Fear will infect your workplace if you let it. It's a natural outgrowth of the power imbalance between employer and employee, especially when the economy is tough. Fear is an invisible force that can tank your profits. It sucks away productivity and replaces it with politics. It smothers innovation and replaces it with timidity. It repulses top talent. You can't afford fear!
And because the balance of power is on the employer's side, the employer is the only one who can take this toxic workplace emotion out of the equation. But many companies try to address this reality in a very ineffective way. They tell all of their employees, "We have an open door policy here!"
But the open door policy is not a quick fix for fear. In the eyes of your employees, it's one of those throwaway buzzwords that management uses all the time, but never means.
Remember what it was like to be an employee.
Take a moment to think about the kind of foolishness and abuse employees probably dealt with in other companies. They've been lied to. They've been shot down when they've tried to speak up. They've been promised one pay rate and given another, much lower pay rate. They've been timed when they go to the bathroom. The list goes on and on.
Is it any wonder they get that strained smile when they hear, "We've got an open door policy here?" All of those companies said the same thing.
Don't talk about your open door policy. Demonstrate it.
Since they've heard it all before, we have to stop saying it. It's time to adopt the author's maxim: show, don't tell.
I want my employees to feel like they have some sort of control over how and when they choose to do their work. They're talented adults, and once I've made my expectations clear I want to treat them that way.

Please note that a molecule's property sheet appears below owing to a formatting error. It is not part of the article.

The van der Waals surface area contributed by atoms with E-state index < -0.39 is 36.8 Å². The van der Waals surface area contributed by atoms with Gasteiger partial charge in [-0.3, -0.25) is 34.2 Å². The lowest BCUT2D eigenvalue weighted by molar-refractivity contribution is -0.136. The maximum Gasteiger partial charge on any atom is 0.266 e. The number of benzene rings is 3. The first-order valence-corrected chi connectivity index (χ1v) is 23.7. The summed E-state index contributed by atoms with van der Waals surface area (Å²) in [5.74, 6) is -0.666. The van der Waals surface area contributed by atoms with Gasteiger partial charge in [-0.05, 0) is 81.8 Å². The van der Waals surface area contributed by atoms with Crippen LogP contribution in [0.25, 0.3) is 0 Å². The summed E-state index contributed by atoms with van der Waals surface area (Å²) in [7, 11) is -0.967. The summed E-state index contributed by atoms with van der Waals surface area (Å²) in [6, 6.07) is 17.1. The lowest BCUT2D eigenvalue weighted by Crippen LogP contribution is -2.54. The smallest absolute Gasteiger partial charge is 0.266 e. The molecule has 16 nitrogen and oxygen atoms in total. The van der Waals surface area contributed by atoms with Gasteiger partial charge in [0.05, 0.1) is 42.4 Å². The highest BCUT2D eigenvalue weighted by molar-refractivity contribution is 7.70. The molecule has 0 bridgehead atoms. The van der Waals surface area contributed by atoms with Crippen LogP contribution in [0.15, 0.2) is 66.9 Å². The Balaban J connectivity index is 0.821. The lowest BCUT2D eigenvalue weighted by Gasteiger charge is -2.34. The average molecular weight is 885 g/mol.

On their first day in the office, I don't bother to say the words "open door policy." Instead, we sit down and discuss expectations and the work hours. Then I ask them to use that information to set their own schedules. All I ask is that they abide by the schedules they set.
This gives them the ability to give me fear-free input from Day 1. I then mention that I'd like to know about it if they feel stressed, overwhelmed, or burned out. If they feel they need tools or support to do their jobs, then I would like to know that information as well. I explain that I understand that work is dynamic and that at times they may need to shift responsibilities, adjust the schedule, or receive additional support.
That is, after all, what an open door policy is mostly supposed to cover, but now I've given the words real weight and real meaning by actually demonstrating how it works. The employee walks out of that conversation confident that I mean what I say, because he's holding on to a schedule that he created. I've also already acknowledged, from day one, that burnout does happen, and that I don't expect him to be some sort of superhuman individual who always gives 120 percent.
Get outside of your office.
You don't have to talk about your open door policy in order to initiate one. You can create a better one by turning the whole concept on its head. Don't tell employees to feel free to walk into your office. Instead, free yourself to walk out of it.
Spend time out on the floor visiting various people at their work stations. Ask them how things are going. Ask them about their challenges and frustrations and listen to their answers. Act on some of the best suggestions that you hear. In time it will become clear that you are genuine, and you're not just out there to micromanage or catch them at something. The culture of trust will catch on, and in time, new employees will settle down sooner because your older ones will be reassuring them that you're trustworthy.
Then, you can all get on with pulling together toward your shared goals, which is how a team is supposed to operate in the first place.